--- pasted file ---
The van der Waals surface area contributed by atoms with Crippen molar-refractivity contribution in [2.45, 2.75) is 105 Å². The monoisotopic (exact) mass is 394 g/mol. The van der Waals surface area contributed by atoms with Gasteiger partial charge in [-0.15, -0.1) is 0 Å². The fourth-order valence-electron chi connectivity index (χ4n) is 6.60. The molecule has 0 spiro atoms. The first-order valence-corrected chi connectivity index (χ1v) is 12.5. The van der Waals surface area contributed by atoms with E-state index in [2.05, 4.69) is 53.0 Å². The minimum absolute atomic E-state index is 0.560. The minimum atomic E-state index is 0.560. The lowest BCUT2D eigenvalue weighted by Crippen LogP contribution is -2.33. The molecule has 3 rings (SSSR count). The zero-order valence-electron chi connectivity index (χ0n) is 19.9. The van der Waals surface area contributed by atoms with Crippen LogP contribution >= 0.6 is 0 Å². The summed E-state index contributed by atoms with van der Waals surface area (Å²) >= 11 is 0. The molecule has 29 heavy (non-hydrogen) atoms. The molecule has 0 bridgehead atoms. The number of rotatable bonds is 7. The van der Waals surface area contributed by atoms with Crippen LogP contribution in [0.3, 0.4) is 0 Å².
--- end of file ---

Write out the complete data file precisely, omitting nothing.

The van der Waals surface area contributed by atoms with Crippen molar-refractivity contribution in [2.45, 2.75) is 105 Å². The monoisotopic (exact) mass is 394 g/mol. The van der Waals surface area contributed by atoms with Gasteiger partial charge in [-0.15, -0.1) is 0 Å². The fourth-order valence-electron chi connectivity index (χ4n) is 6.60. The molecule has 0 spiro atoms. The first-order valence-corrected chi connectivity index (χ1v) is 12.5. The van der Waals surface area contributed by atoms with E-state index in [2.05, 4.69) is 53.0 Å². The minimum absolute atomic E-state index is 0.560. The minimum atomic E-state index is 0.560. The lowest BCUT2D eigenvalue weighted by Crippen LogP contribution is -2.33. The molecule has 3 rings (SSSR count). The zero-order valence-electron chi connectivity index (χ0n) is 19.9. The van der Waals surface area contributed by atoms with Crippen LogP contribution >= 0.6 is 0 Å². The summed E-state index contributed by atoms with van der Waals surface area (Å²) >= 11 is 0. The molecule has 29 heavy (non-hydrogen) atoms. The molecule has 0 bridgehead atoms. The number of rotatable bonds is 7. The van der Waals surface area contributed by atoms with Crippen LogP contribution in [0.3, 0.4) is 0 Å².